What about freedoms in the workplace, where most adults spend the majority of their waking hours? After all, Florida is an at-will employment state, meaning workers can be fired by their boss anytime, for any reason — not only a tyrannical power for anyone to have over a person and to potentially abuse, but one that chills any employee’s ability to speak freely. Given DeSantis has said he wants a “workers’ bill of rights,” this would probably be one of his top priorities. Right?

No, as it turns out. What DeSantis was actually talking about was a bill of rights that lets workers opt out of having to wear masks. DeSantis based this on what the workers themselves supposedly want, even though as late as April, a majority of Floridians supported mask mandates. But even if we accept the dubious idea that all workers unanimously oppose wearing masks at work, it’s absurd to believe this is a higher priority for them than not being arbitrarily fired for whatever spurious reason. It’s a depressingly accurate reflection of how stunted DeSantis’s definition of “freedom” really is.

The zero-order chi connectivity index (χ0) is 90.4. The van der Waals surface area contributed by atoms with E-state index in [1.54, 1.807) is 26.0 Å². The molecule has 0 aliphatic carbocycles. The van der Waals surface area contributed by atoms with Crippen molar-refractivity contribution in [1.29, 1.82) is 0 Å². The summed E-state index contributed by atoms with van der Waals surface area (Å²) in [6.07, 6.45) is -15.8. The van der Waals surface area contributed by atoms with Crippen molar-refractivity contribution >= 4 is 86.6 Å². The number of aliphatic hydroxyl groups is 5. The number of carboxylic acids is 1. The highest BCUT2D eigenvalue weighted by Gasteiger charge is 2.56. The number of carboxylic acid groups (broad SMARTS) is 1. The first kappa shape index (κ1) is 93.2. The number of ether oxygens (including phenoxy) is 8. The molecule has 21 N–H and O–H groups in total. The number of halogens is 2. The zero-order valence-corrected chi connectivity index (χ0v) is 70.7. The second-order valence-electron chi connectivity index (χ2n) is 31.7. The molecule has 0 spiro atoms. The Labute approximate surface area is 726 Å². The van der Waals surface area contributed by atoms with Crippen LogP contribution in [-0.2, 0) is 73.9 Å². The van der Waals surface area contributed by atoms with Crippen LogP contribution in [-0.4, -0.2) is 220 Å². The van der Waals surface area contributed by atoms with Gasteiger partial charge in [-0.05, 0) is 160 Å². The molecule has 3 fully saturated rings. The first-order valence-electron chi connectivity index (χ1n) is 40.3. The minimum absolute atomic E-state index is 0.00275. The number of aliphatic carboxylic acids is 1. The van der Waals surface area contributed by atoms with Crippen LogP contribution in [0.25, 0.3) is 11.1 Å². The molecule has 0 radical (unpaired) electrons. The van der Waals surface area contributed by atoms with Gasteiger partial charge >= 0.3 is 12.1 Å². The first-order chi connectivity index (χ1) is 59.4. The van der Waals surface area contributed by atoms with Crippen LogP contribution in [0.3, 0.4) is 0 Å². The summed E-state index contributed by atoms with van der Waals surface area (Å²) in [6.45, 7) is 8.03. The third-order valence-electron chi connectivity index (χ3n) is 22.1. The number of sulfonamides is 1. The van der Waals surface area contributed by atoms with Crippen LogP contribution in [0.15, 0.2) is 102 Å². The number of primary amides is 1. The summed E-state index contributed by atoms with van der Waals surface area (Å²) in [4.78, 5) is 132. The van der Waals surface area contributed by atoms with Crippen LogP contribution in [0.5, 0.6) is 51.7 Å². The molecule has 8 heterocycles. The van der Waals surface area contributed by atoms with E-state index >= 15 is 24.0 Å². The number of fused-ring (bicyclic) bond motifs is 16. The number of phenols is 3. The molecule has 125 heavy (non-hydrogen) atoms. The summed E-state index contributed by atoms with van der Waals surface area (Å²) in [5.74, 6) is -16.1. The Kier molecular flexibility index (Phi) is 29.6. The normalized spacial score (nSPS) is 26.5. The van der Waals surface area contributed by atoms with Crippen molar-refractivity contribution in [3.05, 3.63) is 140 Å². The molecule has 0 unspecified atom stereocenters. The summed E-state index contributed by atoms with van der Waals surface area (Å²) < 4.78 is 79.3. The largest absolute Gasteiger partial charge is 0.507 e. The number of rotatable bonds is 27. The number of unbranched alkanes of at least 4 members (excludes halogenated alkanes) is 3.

Similarly, for all his opposition to mask and vaccine mandates, DeSantis isn’t opposed to all government mandates. He’s perfectly happy to mandate that women carry an unwanted pregnancy to term if they find out about it after fifteen weeks, even if they were impregnated as a result of rape, incest, or human trafficking, wasting no time in taking advantage of the Supreme Court’s strike down of Roe v. Wade. Thankfully, a Florida judge blocked the law for now, though DeSantis isn’t giving up, appealing the ruling and hoping to eventually have it be the law of the land in his state.

Still, if nothing else, at least Floridians can party and live in exuberance without pandemic-era restrictions on their personal behavior, can’t they? Well, not completely, because one of the other bills DeSantis signed into law this year makes it illegal to play music or any other audio if it can be heard twenty-five feet away or farther, with the state’s police already starting to issue warnings and tickets to violators.

This is Florida under Ron DeSantis: you don’t have to get a vaccine, but you do have to give birth to a baby if you’re raped. You don’t have to wear a mask at work, but your boss can fire you for no reason whenever they want. You don’t have to go to diversity training, but your kids can’t disclose their sexual identity. You don’t have to stay at home during a pandemic, but if the government does something you don’t like, they’ll lock you up for protesting — or for partying a little too loud in your car.

DeSantis and his fans clearly have a very different definition of freedom than the rest of us.